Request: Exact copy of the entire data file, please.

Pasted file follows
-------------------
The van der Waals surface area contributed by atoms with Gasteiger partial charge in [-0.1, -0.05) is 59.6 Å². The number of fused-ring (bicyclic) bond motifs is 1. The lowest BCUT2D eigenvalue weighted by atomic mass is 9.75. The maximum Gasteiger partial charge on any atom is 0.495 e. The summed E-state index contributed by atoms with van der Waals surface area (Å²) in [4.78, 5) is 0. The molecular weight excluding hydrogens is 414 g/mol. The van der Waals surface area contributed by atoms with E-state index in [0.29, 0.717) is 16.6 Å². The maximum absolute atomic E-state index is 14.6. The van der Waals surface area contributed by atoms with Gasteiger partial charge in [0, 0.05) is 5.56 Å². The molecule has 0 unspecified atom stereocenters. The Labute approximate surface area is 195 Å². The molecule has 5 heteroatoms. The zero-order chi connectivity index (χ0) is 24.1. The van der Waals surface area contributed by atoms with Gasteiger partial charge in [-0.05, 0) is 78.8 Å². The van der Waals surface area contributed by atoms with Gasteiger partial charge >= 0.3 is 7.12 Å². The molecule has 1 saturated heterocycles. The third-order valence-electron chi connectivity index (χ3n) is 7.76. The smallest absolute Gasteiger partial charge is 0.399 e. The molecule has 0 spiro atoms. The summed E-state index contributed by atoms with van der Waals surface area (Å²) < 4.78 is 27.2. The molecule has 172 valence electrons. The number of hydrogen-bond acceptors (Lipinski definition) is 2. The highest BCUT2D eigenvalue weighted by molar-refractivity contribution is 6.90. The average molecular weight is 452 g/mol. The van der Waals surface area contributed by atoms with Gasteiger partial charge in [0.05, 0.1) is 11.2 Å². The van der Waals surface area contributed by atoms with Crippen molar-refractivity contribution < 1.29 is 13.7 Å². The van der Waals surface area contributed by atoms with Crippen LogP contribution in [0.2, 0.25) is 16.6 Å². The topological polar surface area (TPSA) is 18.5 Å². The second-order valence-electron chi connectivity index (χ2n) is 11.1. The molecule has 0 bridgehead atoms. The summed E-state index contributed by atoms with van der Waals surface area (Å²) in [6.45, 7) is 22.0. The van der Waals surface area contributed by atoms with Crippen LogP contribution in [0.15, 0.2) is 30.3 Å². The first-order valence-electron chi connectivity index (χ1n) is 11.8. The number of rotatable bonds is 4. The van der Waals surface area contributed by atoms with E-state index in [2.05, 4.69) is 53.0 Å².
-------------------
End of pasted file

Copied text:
The van der Waals surface area contributed by atoms with Gasteiger partial charge in [-0.1, -0.05) is 59.6 Å². The number of fused-ring (bicyclic) bond motifs is 1. The lowest BCUT2D eigenvalue weighted by atomic mass is 9.75. The maximum Gasteiger partial charge on any atom is 0.495 e. The summed E-state index contributed by atoms with van der Waals surface area (Å²) in [4.78, 5) is 0. The molecular weight excluding hydrogens is 414 g/mol. The van der Waals surface area contributed by atoms with E-state index in [0.29, 0.717) is 16.6 Å². The maximum absolute atomic E-state index is 14.6. The van der Waals surface area contributed by atoms with Gasteiger partial charge in [0, 0.05) is 5.56 Å². The molecule has 0 unspecified atom stereocenters. The Labute approximate surface area is 195 Å². The molecule has 5 heteroatoms. The zero-order chi connectivity index (χ0) is 24.1. The van der Waals surface area contributed by atoms with Gasteiger partial charge in [-0.05, 0) is 78.8 Å². The van der Waals surface area contributed by atoms with Gasteiger partial charge >= 0.3 is 7.12 Å². The molecule has 1 saturated heterocycles. The third-order valence-electron chi connectivity index (χ3n) is 7.76. The smallest absolute Gasteiger partial charge is 0.399 e. The molecule has 0 spiro atoms. The summed E-state index contributed by atoms with van der Waals surface area (Å²) < 4.78 is 27.2. The molecule has 172 valence electrons. The number of hydrogen-bond acceptors (Lipinski definition) is 2. The highest BCUT2D eigenvalue weighted by molar-refractivity contribution is 6.90. The average molecular weight is 452 g/mol. The van der Waals surface area contributed by atoms with Gasteiger partial charge in [0.05, 0.1) is 11.2 Å². The van der Waals surface area contributed by atoms with Crippen molar-refractivity contribution < 1.29 is 13.7 Å². The van der Waals surface area contributed by atoms with Crippen LogP contribution in [0.2, 0.25) is 16.6 Å². The topological polar surface area (TPSA) is 18.5 Å². The second-order valence-electron chi connectivity index (χ2n) is 11.1. The molecule has 0 bridgehead atoms. The summed E-state index contributed by atoms with van der Waals surface area (Å²) in [6.45, 7) is 22.0. The van der Waals surface area contributed by atoms with Crippen LogP contribution in [0.15, 0.2) is 30.3 Å². The first-order valence-electron chi connectivity index (χ1n) is 11.8. The number of rotatable bonds is 4. The van der Waals surface area contributed by atoms with E-state index in [2.05, 4.69) is 53.0 Å².